Let us unite with Mary in our recitation of the Angelus.  Let us unite with her, from whom the Son of God received a human heart.  Let us pray that she may lead us closer to that heart. [31]

            We ask you, Mother of Christ, be our guide to the Heart of your Son.  We pray to you, lead us close to him and teach us to live in intimacy with this Heart, which is the fount of life and holiness.[32]

            This desire to approach Jesus through his Mother's mediation, based, in turn, on the intimate union of the Hearts of Jesus and Mary provides a powerful rationale for consecration to the Immaculate Heart of Mary.  The Pope, in fact, uses many different arguments for this which are mutually complementary, [33] but the reasoning from the union of the Hearts of Jesus and Mary is a particularly striking one.

            At Fatima on 13 May 1982 the Holy Father said:

            Consecrating the world to the Immaculate Heart of Mary means drawing near, through the mother's intercession, to the very fountain of life that sprang from Golgotha.  This fountain pours forth unceasingly redemption and grace.  In it reparation is made continually for the sins of the world.  It is a ceaseless source of new life and holiness.

              Consecrating the world to the Immaculate Heart of the mother means returning beneath the cross of the Son.  It means consecrating this world to the pierced Heart of the Savior, bringing it back to the very source of its redemption.  Redemption is always greater than man's sin and the "sin of the world."  The power of the redemption is infinitely superior to the whole range of evil in man and the world.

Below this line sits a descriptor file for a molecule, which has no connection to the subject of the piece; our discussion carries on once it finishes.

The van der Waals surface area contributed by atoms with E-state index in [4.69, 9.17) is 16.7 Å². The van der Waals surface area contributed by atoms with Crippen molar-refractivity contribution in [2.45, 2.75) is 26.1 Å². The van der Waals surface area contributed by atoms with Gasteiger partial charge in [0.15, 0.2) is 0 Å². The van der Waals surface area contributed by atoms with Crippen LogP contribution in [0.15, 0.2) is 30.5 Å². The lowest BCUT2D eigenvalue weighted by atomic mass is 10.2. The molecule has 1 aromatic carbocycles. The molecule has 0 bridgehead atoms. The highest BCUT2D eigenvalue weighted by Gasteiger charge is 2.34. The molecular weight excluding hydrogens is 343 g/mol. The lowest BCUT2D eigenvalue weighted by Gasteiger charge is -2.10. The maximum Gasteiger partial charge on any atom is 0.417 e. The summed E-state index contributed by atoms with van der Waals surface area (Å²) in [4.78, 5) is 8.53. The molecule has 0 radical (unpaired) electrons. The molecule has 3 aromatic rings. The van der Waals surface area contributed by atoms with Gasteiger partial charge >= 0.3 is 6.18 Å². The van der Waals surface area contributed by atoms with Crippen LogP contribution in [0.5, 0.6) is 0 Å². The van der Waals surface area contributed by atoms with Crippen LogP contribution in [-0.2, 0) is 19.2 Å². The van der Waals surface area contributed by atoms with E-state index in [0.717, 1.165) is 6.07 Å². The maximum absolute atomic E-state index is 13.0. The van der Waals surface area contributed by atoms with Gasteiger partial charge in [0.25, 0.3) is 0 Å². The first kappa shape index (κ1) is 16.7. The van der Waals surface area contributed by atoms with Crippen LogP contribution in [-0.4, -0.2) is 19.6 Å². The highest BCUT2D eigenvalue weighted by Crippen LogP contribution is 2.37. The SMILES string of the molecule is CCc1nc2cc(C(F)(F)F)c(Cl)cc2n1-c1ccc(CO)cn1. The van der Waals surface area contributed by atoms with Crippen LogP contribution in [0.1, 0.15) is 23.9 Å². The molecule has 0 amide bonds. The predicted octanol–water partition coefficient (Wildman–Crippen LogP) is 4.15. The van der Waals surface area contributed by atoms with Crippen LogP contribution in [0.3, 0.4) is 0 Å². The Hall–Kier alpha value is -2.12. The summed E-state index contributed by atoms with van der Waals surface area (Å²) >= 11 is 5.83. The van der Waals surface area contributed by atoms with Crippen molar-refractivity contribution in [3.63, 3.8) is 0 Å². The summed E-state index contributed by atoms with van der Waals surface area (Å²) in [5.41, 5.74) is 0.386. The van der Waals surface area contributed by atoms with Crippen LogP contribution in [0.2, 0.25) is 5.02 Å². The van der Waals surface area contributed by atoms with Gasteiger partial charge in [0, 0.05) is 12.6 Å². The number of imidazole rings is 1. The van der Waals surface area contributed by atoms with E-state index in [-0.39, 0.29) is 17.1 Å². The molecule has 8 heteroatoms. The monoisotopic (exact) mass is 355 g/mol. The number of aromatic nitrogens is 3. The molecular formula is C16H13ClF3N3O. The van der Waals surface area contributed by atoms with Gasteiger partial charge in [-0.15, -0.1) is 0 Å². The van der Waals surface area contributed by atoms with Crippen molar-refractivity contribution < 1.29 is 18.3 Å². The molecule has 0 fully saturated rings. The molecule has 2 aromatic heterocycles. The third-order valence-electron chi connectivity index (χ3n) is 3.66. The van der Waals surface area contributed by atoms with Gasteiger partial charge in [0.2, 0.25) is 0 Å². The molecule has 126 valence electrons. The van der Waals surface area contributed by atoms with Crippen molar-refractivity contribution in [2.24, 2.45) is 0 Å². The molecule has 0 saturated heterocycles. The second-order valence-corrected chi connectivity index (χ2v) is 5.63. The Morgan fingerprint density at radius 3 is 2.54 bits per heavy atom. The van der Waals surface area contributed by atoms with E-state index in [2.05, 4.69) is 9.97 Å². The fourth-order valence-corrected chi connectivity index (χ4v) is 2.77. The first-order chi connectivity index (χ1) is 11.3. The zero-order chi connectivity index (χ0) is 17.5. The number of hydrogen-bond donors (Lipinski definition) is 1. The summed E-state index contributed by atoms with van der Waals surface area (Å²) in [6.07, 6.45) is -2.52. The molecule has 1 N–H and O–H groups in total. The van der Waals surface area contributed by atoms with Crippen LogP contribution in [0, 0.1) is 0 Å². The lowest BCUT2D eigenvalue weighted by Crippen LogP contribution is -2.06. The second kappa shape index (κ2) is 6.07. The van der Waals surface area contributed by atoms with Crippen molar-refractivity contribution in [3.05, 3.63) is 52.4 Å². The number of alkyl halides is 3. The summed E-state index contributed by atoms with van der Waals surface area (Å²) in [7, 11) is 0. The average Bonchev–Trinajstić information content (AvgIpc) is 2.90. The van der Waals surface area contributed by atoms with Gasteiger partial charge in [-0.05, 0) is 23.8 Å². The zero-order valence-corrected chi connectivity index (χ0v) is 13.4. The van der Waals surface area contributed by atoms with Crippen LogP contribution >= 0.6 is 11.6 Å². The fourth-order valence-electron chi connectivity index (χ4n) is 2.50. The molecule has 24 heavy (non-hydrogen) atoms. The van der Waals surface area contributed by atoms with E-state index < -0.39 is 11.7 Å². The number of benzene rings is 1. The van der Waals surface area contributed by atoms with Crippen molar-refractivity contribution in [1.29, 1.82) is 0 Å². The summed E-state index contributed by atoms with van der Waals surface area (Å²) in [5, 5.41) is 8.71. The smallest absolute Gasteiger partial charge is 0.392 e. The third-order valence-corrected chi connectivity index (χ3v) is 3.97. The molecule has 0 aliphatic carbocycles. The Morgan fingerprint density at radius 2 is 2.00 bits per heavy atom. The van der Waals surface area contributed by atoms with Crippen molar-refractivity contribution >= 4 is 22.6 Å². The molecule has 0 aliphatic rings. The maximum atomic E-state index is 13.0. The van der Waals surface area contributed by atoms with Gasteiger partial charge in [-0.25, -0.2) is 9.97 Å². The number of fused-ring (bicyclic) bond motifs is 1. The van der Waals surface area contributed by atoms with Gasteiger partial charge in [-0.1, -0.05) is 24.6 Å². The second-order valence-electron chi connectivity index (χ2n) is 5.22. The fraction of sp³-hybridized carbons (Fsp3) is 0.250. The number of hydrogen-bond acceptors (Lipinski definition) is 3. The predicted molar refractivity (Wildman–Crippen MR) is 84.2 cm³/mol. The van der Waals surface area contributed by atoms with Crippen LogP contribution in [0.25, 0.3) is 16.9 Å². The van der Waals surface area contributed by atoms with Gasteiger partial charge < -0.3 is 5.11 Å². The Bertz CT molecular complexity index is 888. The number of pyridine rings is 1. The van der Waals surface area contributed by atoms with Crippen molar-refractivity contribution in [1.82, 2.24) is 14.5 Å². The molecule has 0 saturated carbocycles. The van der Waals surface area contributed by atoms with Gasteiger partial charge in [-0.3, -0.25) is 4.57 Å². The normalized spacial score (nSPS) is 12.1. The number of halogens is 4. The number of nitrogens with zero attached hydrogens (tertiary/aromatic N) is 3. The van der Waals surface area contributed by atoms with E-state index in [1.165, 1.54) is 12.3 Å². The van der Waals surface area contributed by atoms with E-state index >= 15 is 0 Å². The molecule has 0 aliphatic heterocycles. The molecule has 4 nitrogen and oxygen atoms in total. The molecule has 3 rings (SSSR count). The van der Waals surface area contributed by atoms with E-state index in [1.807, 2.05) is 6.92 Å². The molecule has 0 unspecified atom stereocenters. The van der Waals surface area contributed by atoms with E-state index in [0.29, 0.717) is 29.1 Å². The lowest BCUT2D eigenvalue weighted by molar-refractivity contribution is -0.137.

The heart of the mother is aware of this, more than any other heart in the whole universe, visible and invisible.

              And so she calls us.  She not only calls us to be converted:  she calls us to accept her motherly help to return to the source of redemption.

              Consecrating ourselves to Mary means accepting her help to offer ourselves and the whole of mankind to Him who is holy, infinitely holy:  it means accepting her help -- by having recourse to her motherly heart, which beneath the cross was opened to love for every human being, for the whole world -- in order to offer the world, the individual human being, mankind as a whole, and all the nations to Him who is infinitely holy. ...

              By the power of the redemption the world and man have been consecrated.  They have been consecrated to Him who is infinitely holy.  They have been offered and entrusted to love itself, merciful love. ...

              The mother of the Redeemer calls us, invites us, and helps us to join in this consecration, this act of confiding the world.  By joining in it we shall be as close as possible to the Heart of Jesus pierced on the cross. [34]